I started training for vastly different reasons than I now train, and that evolution has taught me a lot about how and why people train in and learn martial arts.
I’ve trained in every major martial art at one time or another. I’ve worked in hospital settings, teaching teams how to physically respond to dangerous situations while still putting a patient’s health first. I’ve worked security in one of Canada’s most dangerous areas, and bounced there as well. And I spent a few years working with the Vancouver Police Department’s Force Options Training Unit, participating in realistic tactical training scenarios.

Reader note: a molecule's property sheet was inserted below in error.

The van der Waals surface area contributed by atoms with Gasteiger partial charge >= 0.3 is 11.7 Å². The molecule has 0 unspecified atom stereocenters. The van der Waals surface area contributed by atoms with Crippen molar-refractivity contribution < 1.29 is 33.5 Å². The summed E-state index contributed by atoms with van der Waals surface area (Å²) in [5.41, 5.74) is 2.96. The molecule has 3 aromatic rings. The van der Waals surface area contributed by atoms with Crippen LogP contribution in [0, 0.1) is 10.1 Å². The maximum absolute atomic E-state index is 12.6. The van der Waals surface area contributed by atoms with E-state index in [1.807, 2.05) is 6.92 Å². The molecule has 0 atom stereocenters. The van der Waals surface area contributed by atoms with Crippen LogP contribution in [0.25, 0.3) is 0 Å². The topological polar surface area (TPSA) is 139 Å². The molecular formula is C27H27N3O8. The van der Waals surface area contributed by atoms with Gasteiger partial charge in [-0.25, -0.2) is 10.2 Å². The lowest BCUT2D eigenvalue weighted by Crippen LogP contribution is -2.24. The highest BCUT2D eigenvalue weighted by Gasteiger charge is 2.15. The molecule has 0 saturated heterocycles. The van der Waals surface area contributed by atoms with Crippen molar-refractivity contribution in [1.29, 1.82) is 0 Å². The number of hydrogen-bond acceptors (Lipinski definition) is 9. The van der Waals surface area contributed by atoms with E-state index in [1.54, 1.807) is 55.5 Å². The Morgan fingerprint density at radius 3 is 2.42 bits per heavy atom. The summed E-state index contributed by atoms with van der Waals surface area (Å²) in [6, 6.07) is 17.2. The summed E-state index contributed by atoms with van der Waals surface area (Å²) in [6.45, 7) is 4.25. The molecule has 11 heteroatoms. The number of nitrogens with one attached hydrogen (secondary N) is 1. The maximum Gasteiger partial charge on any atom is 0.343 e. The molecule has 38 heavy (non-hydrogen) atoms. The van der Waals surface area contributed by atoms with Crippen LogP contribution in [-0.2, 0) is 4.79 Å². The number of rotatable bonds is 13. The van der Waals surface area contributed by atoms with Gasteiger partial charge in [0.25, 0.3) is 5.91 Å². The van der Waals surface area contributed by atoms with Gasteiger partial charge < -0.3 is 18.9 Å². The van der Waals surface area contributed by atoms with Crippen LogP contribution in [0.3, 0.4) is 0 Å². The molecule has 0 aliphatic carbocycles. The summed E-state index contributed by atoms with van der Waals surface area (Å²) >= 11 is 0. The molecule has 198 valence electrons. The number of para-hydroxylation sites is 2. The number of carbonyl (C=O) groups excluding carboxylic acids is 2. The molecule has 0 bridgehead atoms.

I’ve had opportunity to see how I handle violence and stress, and to feel the repercussions of it on my mind and body. I’ve gotten to see how professionals deal with extremes of violence while still being professional, and the level of training it takes to get them there and keep them there while dealing with all the baggage that brings. And I’ve worked with students and peers who’ve lived through similar.
And through all of that, I’ve learned that the best training is the kind that comes from joy. And that the people who are most in need of the kind of training I can provide, are the ones that most need a place to learn to be joyful in their training.